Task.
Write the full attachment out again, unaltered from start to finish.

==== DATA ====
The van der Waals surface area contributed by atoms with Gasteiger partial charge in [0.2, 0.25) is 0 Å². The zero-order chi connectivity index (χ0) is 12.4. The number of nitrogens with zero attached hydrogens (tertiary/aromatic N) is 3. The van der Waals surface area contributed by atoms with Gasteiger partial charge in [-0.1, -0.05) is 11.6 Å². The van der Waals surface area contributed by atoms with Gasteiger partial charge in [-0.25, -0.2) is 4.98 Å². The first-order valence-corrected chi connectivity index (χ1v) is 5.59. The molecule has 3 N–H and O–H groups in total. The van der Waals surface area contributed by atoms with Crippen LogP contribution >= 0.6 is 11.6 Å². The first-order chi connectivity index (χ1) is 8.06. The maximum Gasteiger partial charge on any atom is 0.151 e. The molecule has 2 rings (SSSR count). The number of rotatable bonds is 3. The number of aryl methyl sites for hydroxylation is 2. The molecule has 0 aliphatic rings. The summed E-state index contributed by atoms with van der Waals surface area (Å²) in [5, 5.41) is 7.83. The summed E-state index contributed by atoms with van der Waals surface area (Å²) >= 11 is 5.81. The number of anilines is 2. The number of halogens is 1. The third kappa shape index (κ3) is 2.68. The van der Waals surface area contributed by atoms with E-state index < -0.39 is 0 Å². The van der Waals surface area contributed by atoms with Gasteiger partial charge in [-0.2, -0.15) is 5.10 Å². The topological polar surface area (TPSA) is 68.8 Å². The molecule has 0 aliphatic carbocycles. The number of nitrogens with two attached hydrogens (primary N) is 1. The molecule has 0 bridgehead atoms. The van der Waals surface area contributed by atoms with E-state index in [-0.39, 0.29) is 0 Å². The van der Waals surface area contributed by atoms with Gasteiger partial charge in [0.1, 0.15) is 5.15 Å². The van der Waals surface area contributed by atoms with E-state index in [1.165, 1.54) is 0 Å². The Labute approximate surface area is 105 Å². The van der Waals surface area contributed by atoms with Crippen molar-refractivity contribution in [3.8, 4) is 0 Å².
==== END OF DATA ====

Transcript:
The van der Waals surface area contributed by atoms with Gasteiger partial charge in [0.2, 0.25) is 0 Å². The zero-order chi connectivity index (χ0) is 12.4. The number of nitrogens with zero attached hydrogens (tertiary/aromatic N) is 3. The van der Waals surface area contributed by atoms with Gasteiger partial charge in [-0.1, -0.05) is 11.6 Å². The van der Waals surface area contributed by atoms with Gasteiger partial charge in [-0.25, -0.2) is 4.98 Å². The first-order valence-corrected chi connectivity index (χ1v) is 5.59. The molecule has 3 N–H and O–H groups in total. The van der Waals surface area contributed by atoms with Crippen LogP contribution >= 0.6 is 11.6 Å². The first-order chi connectivity index (χ1) is 8.06. The maximum Gasteiger partial charge on any atom is 0.151 e. The molecule has 2 rings (SSSR count). The number of rotatable bonds is 3. The number of aryl methyl sites for hydroxylation is 2. The molecule has 0 aliphatic rings. The summed E-state index contributed by atoms with van der Waals surface area (Å²) in [5, 5.41) is 7.83. The summed E-state index contributed by atoms with van der Waals surface area (Å²) >= 11 is 5.81. The number of anilines is 2. The number of halogens is 1. The third kappa shape index (κ3) is 2.68. The van der Waals surface area contributed by atoms with E-state index < -0.39 is 0 Å². The van der Waals surface area contributed by atoms with Gasteiger partial charge in [-0.2, -0.15) is 5.10 Å². The topological polar surface area (TPSA) is 68.8 Å². The molecule has 0 aliphatic carbocycles. The number of nitrogens with two attached hydrogens (primary N) is 1. The molecule has 0 bridgehead atoms. The van der Waals surface area contributed by atoms with E-state index in [-0.39, 0.29) is 0 Å². The van der Waals surface area contributed by atoms with Gasteiger partial charge in [0.1, 0.15) is 5.15 Å². The van der Waals surface area contributed by atoms with E-state index in [1.165, 1.54) is 0 Å². The Labute approximate surface area is 105 Å². The van der Waals surface area contributed by atoms with Crippen molar-refractivity contribution in [3.8, 4) is 0 Å².